Community trial of home-based exercise therapy for intermittent claudication

Matthew J. Mouser, Jonathan A. Zlabek, Catherine L. Ford, Michelle A. Mathiason

Research output: Contribution to journalArticlepeer-review

21 Scopus citations


Peripheral arterial disease (PAD) is a common disease, and intermittent claudication (IC) is a life-changing symptom. Exercise therapy has been demonstrated to be an effective treatment for IC in a supervised setting; however, most insurance carriers do not reimburse for exercise therapy. As a result, non-supervised programs have largely replaced supervised programs, despite limited evidence of their benefit. In this retrospective study of the results of our routine care, we analyzed the outcomes of a structured 6-month home-based exercise program for IC. A total of 120 patients with PAD and IC were enrolled in a home-based exercise program. Forty-one patients fulfilled program requirements, for a 34.2% completion rate. Those who completed the program demonstrated an 86.4% improvement in their initial claudication distance and a 19.8% improvement in their absolute claudication distance. No patient factors identified those who did not complete the program versus those who completed the program and thus attained the observed benefit. We did observe that 47% of those who did not complete the program dropped-out by not keeping their follow-up appointment. Although patients who completed our program improved from baseline, it was less dramatic than reported in studies of supervised programs. The design of home-based programs should include mechanisms that maximize compliance in returning for follow-up appointments.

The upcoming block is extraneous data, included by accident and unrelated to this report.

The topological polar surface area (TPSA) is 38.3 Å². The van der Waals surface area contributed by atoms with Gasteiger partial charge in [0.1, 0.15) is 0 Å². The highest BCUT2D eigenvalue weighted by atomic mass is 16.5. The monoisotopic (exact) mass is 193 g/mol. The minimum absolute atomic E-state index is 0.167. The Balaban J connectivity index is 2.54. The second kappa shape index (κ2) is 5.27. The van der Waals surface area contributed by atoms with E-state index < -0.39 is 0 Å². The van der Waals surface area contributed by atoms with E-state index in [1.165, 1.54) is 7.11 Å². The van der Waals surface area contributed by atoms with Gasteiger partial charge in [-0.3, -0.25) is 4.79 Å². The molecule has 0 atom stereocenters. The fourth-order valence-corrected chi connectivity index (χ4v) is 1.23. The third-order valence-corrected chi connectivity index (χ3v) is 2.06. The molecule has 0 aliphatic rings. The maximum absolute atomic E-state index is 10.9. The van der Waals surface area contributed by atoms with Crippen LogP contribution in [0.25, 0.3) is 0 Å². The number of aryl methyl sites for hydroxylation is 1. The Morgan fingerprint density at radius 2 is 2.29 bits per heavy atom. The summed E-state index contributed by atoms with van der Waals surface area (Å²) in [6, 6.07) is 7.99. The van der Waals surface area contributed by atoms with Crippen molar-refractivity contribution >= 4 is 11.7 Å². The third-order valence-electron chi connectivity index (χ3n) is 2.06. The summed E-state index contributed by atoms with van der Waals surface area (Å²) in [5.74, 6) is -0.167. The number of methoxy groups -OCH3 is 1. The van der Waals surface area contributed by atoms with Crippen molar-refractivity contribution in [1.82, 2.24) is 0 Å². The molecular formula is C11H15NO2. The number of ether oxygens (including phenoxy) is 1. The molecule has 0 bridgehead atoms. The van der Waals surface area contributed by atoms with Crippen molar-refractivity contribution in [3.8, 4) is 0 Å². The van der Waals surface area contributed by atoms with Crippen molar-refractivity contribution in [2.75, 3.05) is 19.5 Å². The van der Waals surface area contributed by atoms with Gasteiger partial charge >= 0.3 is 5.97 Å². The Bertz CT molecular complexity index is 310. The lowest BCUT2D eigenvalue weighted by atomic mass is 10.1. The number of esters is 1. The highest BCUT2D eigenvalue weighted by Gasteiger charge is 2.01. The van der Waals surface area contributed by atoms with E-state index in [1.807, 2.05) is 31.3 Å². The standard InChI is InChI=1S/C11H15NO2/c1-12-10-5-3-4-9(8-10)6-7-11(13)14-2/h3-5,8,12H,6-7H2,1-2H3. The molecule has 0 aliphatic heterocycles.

Original languageEnglish (US)
Pages (from-to)103-107
Number of pages5
JournalVascular Medicine
Issue number2
StatePublished - 2009

Bibliographical note

Copyright 2009 Elsevier B.V., All rights reserved.


  • Exercise therapy
  • Intermittent claudication
  • Peripheral arterial disease


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